CLOSED: This discussion has concluded.

Complex Regional Pain Syndrome

by tdykuvluanrrmetedu,

Looks like no one has posted on CRPS yet so here goes.


Also can whoever is moderating these comments get rid of the "This cure works!" and "Try this alternative health quackery!" posts please? That's just really frustrating noise.


CRPS is basically part of your peripheral nervous system, after a severe injury, not healing correctly - it re-wires the autonomic nervous system top appear as though the injury never healed. Even if it does.


So, e.g., you have an injury, or even a surgery, but instead of getting better as you heal, the pain gets worse. The peripheral nerve or nerves that were damaged are still screaming at your autonomic nervous system "I'm still injured! Keep sending pain signals so the injury won't be aggravated!"


That's why you have loss of function. The other effects are so bizarre, they're not even understood as symptoms, unless EVERYTHING is ruled out first, and the symptoms are clustered or connected together.


Eventually, once these miswired signals keep happening, the central nervous system goes "better make this permanent" and that's CRPS. Your central nervous system basically takes a big old dump in your brain and goes "Make lots of pain receptors! Lots and lots and lots of them! Keep pushing out those pain signals! Flood the gates!"


It's literally all in our heads. But because it's a vanishingly rare syndrome, with poor prognosis for the sufferers, we're basically left to fend for ourselves.


In between the noise of the drug-seeking "Gimme my marijuana I'm totally in pain see!" idiots. Or people who unwittingly get hooked on opiates, that make the non-pruning of pain transmitters WORSE not better.


NSAIDs do this too FYI if you've got CRPS. Along with destroying your stomach which is always fun. The Tylenol destroys your liver though so whatcha gonna do. I always get bad rebound pain from acetaminophen FYI. YMMV etc.


The doctors see us, and figure we fall into one of those two categories too. Or they unwittingly put people into those categories by prescribing cannabis or opiates.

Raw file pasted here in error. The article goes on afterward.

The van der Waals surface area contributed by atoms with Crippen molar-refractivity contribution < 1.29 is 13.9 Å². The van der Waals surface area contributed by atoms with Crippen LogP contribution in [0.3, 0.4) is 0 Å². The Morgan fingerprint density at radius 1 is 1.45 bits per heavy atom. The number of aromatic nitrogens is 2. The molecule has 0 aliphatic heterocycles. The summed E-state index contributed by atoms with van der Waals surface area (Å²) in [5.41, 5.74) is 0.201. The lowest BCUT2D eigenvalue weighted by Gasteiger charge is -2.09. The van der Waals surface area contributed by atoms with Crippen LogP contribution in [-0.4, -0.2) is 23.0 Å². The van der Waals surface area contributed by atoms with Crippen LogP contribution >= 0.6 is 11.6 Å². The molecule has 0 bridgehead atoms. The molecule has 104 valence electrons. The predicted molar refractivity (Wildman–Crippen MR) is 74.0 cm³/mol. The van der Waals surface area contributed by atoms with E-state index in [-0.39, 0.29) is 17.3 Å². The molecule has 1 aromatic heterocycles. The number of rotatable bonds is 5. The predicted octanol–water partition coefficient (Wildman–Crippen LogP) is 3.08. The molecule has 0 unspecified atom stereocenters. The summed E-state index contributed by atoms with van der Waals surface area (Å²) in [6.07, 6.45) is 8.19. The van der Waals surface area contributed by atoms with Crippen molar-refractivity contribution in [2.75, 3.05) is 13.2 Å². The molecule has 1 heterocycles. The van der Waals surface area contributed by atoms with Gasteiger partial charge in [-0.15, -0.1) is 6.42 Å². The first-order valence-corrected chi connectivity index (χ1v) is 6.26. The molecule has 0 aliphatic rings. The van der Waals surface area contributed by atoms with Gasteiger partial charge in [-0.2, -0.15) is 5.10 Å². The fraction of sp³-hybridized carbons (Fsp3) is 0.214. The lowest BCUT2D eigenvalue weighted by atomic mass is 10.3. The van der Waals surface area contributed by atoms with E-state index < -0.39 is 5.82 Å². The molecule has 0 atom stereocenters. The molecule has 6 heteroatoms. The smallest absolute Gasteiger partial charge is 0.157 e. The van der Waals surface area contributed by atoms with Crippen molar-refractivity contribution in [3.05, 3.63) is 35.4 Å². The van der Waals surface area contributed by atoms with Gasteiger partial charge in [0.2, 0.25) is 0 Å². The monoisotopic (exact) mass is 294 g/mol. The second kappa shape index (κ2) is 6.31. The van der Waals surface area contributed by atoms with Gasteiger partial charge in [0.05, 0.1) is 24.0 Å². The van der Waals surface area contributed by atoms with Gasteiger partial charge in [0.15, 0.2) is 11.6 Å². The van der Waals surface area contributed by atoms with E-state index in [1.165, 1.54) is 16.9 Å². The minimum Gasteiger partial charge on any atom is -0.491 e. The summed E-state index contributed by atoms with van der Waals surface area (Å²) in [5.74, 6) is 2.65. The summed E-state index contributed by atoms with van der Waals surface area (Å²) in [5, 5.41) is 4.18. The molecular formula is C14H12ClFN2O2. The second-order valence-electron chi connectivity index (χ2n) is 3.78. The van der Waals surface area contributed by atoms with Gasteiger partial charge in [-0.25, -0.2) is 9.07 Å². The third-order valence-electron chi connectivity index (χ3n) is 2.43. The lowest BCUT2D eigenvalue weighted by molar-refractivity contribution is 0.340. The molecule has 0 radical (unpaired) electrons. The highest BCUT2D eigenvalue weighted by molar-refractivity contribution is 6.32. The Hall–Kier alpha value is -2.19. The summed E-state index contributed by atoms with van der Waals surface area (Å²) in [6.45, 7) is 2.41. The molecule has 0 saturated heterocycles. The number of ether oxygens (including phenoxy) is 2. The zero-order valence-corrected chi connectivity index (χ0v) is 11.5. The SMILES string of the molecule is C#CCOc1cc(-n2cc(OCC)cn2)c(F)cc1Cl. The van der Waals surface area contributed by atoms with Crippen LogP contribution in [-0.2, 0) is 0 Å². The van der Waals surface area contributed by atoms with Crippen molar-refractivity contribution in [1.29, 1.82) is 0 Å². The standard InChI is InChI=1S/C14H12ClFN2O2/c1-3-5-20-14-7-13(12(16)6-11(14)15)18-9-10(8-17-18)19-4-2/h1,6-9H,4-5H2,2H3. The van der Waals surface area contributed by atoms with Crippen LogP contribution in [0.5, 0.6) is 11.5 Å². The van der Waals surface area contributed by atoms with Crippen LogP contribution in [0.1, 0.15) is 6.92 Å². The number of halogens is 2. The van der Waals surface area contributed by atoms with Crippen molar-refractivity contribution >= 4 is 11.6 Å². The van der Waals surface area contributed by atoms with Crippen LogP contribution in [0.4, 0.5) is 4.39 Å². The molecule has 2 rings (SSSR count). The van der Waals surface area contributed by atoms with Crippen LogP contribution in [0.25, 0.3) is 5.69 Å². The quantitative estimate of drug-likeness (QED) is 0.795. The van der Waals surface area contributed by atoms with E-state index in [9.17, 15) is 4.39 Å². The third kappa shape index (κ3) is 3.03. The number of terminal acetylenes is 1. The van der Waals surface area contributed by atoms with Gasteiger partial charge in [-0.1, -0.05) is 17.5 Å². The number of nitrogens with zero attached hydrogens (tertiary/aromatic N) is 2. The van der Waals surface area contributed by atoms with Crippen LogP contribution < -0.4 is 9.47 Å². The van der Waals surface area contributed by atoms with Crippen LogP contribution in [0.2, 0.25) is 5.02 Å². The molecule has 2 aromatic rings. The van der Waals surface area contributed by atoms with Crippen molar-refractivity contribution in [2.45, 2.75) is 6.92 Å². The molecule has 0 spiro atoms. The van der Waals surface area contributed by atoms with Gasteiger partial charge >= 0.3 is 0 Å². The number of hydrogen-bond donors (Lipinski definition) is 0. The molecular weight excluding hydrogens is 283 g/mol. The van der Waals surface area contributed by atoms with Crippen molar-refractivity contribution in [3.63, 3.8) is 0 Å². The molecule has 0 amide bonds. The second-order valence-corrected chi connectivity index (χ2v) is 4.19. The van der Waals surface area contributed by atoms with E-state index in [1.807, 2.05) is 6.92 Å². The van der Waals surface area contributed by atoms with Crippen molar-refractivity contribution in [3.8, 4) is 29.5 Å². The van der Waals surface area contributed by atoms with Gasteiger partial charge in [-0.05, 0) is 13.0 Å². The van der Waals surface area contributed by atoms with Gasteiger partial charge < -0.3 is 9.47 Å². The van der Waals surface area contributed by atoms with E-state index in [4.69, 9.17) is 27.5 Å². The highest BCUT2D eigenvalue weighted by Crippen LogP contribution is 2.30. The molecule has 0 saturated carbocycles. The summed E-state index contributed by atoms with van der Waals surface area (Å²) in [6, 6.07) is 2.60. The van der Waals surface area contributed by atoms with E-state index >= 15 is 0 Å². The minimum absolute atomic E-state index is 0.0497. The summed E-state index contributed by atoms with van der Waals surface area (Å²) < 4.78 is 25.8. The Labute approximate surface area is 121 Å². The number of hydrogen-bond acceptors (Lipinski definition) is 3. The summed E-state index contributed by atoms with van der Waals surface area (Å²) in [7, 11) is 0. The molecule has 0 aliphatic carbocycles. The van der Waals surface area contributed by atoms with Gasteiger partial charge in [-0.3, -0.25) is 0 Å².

In the meantime there are all kinds of quacks out there saying "Chiropractors will cure you!" or "Drink my mineral bleach Bible blessed silver and God will heal you!' Or "Pray the pain away! your faith is weak!" etc.


But people can get desperate, when the doctors have no answers. I get that. But it's too much noise. The sooner you realize that, the better off you'll be. The sooner the CPTF can cut down the noise the better off we'll all be.


I was desperate enough to start trying every single theory floated in every single small-sample-size case report and international study I could get my hands on. I eventually gave up on that, though I've got one more option I'm waiting till I can see my PCP to get a script for.


No, I'm not going to post it here, because it's one study, that wasn't even a real study, it was a study of a bunch of different studies and it might not even work FOR ME let alone anyone else.


Which is the problem. There's no one-size-fits-all one-pill-and-done treatment out there.


The biggest challenge is to keep going. To work or school or both and deal with the household and everyday tasks and everything.


What helps is sheer stubborness but that's not always a positive character trait.


Doctors need to understand what pain is, what causes it, and what causes it to become malignant instead of something that helps you from injuring yourself further. People who feel NO pain have the opposite problem; they can kill themselves and not even realize it!


Did I mention chronic pain adversely affects your cognitive function? So yeah that's why this entry is a rambling mess. Of all the things I've lost I miss my concentration and my short-term memory the most.


That's it. That's all I've got to say.

Thank you for your interest in this consultation with the Canadian Pain Task Force towards an improved approach to better understand, prevent, and manage pain in Canada. 

The online consultation is now closed, and written submissions are no longer being accepted. 

Feedback provided from the consultation will inform a report identifying best and leading practices, potential areas for improvement, and elements of an improved approach to pain management in fall 2020. 

For more information on the Task Force, please visit the following link: https://www.canada.ca/en/health-canada/corporate/about-health-canada/public-engagement/external-advisory-bodies/canadian-pain-task-force.html  

Keep in touch with us via email at CPTF cptfsecretariatsecretariatgtcsld@canada.ca 

Sincerely, 

Canadian Pain Task Force